The California Legislature is considering a lower threshold for local parcel taxes for the entire state through a state constitutional amendment (SCA 11). A parcel tax is assessed on land itself, not property. Everyone subject to a parcel tax pays a flat tax rate.
The current threshold for parcel taxes is a two-thirds voter approval. The money raised by the tax goes to local school districts and schools can generally use the funds as they see fit.
The Public Policy Institute of California released a study that looked into where parcel taxes are enacted and how it has affected California education funding:
“Although a parcel tax is one of the only local revenue options available to school districts, these taxes are not widespread. Only about 10 percent of districts have passed one, and the money raised amounts to less than 1 percent of total K–12 revenue…totaling approximately $317 million in 2010–11”
The following chart shows the student demographics in districts that have either passed a measure, had a measure get 55 percent (but not pass), did not have a measure pass, or did not have a measure proposed. Districts with a higher proportion of low-income students and English-learners are not as willing to enact a parcel tax. Even if there was a 55 percent threshold in the future, data indicates it would not affect lower-income and English-learning districts:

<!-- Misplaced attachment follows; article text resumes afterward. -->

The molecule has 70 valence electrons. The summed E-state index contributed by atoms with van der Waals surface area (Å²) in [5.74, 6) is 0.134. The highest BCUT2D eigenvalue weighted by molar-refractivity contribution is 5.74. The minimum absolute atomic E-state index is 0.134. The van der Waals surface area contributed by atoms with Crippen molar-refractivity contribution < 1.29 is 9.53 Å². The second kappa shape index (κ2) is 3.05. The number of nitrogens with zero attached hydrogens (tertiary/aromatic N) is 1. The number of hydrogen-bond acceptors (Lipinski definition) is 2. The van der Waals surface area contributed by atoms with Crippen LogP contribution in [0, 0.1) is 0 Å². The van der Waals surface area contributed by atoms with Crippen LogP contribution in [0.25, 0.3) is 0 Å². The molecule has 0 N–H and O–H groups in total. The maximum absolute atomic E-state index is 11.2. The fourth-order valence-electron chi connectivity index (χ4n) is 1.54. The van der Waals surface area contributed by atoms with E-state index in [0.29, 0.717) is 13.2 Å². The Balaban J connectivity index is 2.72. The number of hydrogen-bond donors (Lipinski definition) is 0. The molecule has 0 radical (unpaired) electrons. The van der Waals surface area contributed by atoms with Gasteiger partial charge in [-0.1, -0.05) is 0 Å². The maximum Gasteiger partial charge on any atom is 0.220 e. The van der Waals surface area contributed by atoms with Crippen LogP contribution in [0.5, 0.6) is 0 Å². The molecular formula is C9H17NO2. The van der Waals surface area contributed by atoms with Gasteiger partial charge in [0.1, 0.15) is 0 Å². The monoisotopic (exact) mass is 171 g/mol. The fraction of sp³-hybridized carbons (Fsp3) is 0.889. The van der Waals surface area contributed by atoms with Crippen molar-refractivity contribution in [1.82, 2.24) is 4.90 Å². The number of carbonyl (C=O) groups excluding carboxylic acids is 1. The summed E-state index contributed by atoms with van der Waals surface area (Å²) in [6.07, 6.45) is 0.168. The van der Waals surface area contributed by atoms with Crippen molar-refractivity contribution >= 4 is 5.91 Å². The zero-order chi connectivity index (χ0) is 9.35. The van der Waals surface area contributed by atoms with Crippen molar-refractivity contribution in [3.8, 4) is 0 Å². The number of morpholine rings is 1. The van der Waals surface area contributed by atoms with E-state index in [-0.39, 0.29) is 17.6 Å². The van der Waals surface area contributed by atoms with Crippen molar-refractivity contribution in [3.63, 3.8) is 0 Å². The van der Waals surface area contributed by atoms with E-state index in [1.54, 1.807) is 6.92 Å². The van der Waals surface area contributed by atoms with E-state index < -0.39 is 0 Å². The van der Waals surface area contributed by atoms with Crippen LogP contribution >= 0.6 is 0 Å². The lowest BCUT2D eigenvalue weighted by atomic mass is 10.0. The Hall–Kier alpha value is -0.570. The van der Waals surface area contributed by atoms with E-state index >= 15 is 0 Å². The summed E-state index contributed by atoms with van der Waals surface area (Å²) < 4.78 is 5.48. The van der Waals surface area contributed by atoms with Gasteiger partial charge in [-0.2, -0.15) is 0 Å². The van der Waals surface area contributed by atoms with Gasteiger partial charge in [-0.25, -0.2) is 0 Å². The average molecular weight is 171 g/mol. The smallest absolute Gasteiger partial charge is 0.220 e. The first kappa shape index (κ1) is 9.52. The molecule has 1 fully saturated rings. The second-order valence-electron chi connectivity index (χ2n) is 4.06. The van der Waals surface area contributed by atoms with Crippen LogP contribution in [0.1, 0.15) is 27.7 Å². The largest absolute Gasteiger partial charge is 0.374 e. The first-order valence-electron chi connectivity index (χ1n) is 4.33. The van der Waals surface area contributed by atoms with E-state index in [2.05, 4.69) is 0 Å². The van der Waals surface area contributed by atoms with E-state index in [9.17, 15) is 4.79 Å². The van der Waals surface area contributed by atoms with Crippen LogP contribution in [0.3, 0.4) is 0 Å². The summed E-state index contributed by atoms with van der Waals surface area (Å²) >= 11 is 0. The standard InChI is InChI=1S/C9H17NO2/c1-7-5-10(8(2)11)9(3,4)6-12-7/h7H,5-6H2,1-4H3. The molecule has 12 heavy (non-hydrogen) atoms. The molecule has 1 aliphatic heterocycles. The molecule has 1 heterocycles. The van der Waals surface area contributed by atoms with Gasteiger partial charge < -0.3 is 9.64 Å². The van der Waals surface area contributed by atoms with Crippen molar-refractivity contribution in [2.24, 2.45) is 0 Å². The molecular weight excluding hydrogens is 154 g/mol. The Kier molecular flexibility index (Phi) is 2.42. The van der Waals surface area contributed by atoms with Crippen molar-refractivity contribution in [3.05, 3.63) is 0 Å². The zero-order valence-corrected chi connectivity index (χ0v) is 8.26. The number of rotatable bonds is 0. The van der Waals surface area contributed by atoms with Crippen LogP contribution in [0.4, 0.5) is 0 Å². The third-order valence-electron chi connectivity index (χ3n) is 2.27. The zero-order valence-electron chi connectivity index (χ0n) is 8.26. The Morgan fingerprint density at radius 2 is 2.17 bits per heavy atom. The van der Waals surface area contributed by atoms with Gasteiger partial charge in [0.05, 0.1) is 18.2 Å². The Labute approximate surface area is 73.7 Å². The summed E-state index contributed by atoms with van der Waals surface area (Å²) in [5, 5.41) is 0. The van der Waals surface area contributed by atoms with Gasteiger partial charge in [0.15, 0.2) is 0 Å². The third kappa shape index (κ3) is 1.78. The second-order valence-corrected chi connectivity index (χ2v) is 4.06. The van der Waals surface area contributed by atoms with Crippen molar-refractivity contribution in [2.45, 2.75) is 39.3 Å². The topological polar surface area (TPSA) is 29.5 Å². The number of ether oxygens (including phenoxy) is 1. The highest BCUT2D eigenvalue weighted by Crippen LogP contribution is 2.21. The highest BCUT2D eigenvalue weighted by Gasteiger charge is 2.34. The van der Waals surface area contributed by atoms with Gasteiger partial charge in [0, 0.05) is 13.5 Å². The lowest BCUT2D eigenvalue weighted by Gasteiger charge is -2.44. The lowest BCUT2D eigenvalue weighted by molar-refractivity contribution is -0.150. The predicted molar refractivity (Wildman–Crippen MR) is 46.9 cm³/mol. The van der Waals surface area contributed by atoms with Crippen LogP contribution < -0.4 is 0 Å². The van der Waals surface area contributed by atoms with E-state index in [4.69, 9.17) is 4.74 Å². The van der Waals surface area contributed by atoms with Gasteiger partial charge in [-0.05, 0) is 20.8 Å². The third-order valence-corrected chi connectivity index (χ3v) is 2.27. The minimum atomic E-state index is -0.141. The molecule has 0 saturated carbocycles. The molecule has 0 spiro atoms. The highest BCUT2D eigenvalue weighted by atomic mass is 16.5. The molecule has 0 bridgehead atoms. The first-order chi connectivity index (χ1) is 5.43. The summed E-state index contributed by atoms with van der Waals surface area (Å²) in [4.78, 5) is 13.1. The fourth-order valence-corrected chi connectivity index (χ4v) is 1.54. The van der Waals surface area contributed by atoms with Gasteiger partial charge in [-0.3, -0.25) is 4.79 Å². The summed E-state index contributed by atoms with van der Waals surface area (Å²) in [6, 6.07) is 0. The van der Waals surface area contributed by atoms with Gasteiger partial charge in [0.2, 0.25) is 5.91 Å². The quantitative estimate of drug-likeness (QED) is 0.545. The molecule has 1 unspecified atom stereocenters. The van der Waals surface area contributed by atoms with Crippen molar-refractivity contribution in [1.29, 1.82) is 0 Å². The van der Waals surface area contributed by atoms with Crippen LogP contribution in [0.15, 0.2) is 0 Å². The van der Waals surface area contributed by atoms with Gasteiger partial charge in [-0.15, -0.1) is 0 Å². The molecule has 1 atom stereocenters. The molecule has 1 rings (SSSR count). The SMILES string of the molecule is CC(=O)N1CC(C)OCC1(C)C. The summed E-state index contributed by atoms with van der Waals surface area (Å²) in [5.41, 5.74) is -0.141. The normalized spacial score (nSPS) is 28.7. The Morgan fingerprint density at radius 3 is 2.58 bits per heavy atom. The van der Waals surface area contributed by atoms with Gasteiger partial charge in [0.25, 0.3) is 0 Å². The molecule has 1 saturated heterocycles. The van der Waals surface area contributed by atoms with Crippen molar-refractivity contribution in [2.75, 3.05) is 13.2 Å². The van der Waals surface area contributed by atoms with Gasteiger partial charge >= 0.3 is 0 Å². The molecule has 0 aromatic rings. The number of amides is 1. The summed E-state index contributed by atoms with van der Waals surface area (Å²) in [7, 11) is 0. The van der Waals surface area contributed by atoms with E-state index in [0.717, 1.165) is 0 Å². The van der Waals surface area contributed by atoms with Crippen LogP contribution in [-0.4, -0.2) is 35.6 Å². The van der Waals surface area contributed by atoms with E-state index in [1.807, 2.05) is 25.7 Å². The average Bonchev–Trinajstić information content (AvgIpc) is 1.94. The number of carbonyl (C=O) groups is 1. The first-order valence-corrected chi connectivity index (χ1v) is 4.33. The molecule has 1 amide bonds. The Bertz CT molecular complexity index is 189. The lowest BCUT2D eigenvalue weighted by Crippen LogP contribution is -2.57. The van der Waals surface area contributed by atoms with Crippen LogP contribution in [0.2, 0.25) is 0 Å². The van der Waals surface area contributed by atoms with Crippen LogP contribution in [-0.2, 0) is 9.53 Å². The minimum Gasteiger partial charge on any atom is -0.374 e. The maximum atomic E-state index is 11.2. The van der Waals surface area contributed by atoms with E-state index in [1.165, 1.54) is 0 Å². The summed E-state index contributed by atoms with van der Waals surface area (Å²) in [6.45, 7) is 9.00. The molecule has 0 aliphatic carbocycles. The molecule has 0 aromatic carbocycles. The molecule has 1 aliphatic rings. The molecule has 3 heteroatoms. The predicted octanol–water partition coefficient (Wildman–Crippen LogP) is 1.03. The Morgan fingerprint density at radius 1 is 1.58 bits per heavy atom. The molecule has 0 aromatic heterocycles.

Co-author of the study Eric McGee stated:
“It is hard to say that lowering the vote threshold for parcel tax passage would expand their reach into new areas of the state or to more disadvantaged students. This change would likely make it easier for more of the same kind of districts to pass parcel taxes and for districts that already have them to pass more.”
It makes sense that more higher-income school districts would be willing to pay more for its schools. There has been state opposition to California’s new school funding formula, the state now redirects more funding for disadvantaged districts through the local control funding formula (LCFF). The lower threshold may help the more affluent districts raise their funding levels to be more equitable.
Eric McGee discusses: